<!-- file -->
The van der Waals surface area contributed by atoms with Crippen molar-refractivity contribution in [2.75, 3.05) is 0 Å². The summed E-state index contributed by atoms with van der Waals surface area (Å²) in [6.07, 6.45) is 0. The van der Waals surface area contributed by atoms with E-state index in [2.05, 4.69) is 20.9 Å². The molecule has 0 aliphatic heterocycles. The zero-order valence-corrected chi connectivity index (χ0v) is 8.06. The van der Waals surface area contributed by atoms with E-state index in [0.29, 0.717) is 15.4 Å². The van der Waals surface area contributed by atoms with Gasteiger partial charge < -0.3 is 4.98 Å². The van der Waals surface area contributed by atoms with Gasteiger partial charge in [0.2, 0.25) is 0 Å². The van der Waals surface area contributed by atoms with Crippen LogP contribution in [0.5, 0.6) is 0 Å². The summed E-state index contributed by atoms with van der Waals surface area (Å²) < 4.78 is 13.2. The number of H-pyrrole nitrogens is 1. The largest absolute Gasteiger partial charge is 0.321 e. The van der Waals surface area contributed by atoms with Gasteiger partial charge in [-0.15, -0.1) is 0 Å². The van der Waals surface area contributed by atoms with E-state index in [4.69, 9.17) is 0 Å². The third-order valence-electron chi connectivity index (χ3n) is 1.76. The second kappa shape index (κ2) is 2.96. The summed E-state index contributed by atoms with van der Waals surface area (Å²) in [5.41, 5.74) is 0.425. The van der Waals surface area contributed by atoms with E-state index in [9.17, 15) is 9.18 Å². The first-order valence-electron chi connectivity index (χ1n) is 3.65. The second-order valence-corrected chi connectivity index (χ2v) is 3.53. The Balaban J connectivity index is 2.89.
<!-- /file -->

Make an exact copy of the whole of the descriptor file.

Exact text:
The van der Waals surface area contributed by atoms with Crippen molar-refractivity contribution in [2.75, 3.05) is 0 Å². The summed E-state index contributed by atoms with van der Waals surface area (Å²) in [6.07, 6.45) is 0. The van der Waals surface area contributed by atoms with E-state index in [2.05, 4.69) is 20.9 Å². The molecule has 0 aliphatic heterocycles. The zero-order valence-corrected chi connectivity index (χ0v) is 8.06. The van der Waals surface area contributed by atoms with E-state index in [0.29, 0.717) is 15.4 Å². The van der Waals surface area contributed by atoms with Gasteiger partial charge < -0.3 is 4.98 Å². The van der Waals surface area contributed by atoms with Gasteiger partial charge in [0.2, 0.25) is 0 Å². The van der Waals surface area contributed by atoms with Crippen LogP contribution in [0.5, 0.6) is 0 Å². The summed E-state index contributed by atoms with van der Waals surface area (Å²) < 4.78 is 13.2. The number of H-pyrrole nitrogens is 1. The largest absolute Gasteiger partial charge is 0.321 e. The van der Waals surface area contributed by atoms with Gasteiger partial charge in [-0.15, -0.1) is 0 Å². The van der Waals surface area contributed by atoms with E-state index in [4.69, 9.17) is 0 Å². The third-order valence-electron chi connectivity index (χ3n) is 1.76. The second kappa shape index (κ2) is 2.96. The summed E-state index contributed by atoms with van der Waals surface area (Å²) in [5.41, 5.74) is 0.425. The van der Waals surface area contributed by atoms with E-state index in [9.17, 15) is 9.18 Å². The first-order valence-electron chi connectivity index (χ1n) is 3.65. The second-order valence-corrected chi connectivity index (χ2v) is 3.53. The Balaban J connectivity index is 2.89.